hat tip to Mark Zanger


“Yogi Berra was a great bad ball hitter; even if he had to golf or tomahawk, he was clutch.” The balls I hit are all bad that’s why I hit them. That’s where anger turns into beauty. They say there are no bad dogs but they are mostly dog trainers in their pride. Pride and shame are two ends of the same bat. Shame makes every bad ball your fault. That’s where Yogi comes in, the best Yankee philosopher since Emerson, the Buddha squatting behind every batter. He observes the violence of the perfect pitch, the smack in the deep pocket of his fat glove. Thanks to Yogi there are no bad restaurants, no bad decisions, no bad balls. When you come to a fork in the road, take it. Maybe a scratch single, a dribbler to the left, a ball just out of reach of a diving glove, Yogi motoring to first. He came back as a huge gentle black dog who takes the bite out of every bark. Soon all the neighbor dogs are following Yogi to the restaurant no one goes to anymore.

The Living Hive

for Jordan Bantuelle, keeper of the urban farm


You have seen a bee face up close. The verbs fell away, the sky tore strips of wax paper. You heard the thrill of the bees, you felt the stings. Through the metal hexes of fence, your fingers caught. Sleeping, you hurtled in a Beethoven surge. The geometry of winter: an angle of dead bees. The secret honey in the cells of six. The smell of honey heals all wounds. White wax kisses them, seals. Still you hurt underneath. The stars really do have sharps. The sky black as bees’ eyes. You go on unforgiven. Hungry for honey, hungry for balm, hungry for wings.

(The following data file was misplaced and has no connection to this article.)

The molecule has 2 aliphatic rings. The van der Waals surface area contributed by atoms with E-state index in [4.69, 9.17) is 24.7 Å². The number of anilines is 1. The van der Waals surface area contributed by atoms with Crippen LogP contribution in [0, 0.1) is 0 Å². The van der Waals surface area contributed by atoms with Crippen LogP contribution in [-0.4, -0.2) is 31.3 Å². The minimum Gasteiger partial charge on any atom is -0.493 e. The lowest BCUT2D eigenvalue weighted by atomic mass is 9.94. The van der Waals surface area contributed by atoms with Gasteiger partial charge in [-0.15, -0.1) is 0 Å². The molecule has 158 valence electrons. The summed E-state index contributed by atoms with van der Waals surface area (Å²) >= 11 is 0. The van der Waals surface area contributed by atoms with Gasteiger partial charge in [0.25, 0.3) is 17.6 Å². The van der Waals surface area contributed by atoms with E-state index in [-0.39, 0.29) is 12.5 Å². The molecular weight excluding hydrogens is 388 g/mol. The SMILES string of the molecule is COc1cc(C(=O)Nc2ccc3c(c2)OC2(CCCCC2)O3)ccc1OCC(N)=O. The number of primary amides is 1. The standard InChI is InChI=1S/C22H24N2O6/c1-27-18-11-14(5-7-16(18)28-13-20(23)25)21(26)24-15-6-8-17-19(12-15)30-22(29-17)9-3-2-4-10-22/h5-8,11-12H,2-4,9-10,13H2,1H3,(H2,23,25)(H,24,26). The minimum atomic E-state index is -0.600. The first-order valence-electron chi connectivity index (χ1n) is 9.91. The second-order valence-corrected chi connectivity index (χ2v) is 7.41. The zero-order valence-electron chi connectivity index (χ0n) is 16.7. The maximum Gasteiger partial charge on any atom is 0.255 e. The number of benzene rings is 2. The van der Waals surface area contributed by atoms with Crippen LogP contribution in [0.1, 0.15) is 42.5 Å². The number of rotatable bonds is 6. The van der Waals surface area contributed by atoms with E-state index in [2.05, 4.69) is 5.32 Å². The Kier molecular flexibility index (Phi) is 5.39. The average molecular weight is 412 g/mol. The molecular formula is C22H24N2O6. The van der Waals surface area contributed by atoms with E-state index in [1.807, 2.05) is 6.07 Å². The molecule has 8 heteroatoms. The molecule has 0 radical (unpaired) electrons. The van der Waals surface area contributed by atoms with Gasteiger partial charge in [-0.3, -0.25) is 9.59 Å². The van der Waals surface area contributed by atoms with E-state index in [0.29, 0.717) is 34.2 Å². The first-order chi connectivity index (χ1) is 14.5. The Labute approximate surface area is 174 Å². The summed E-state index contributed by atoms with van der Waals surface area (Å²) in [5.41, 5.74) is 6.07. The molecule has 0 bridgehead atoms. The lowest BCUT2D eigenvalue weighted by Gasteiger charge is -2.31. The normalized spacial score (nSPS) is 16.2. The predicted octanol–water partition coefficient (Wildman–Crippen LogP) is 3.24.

The Broken Tablets

--“R. Joseph learnt: ... both the tablets and the fragments of the tablets were deposited in the ark.”– BT Menachot 99a

The broken tablets were also carried in an ark.
In so far as they represented everything shattered,
everything lost, they were the law of broken things,
the leaf torn from the stem in a storm, a cheek touched
in fondness once but now the name forgotten.
How they must have rumbled, clattered on the way
even carried so carefully through the waste land,
how they must have rattled around until the pieces
broke into pieces, the edges softened
crumbling, dust collected at the bottom of the ark
ghosts of old letters, old laws. In so far
as a law broken is still remembered
these laws were obeyed. And in so far as memory
preserves the pattern of broken things,
these bits of stone were preserved
through many journeys and ruined days
even, they say, into the promised land.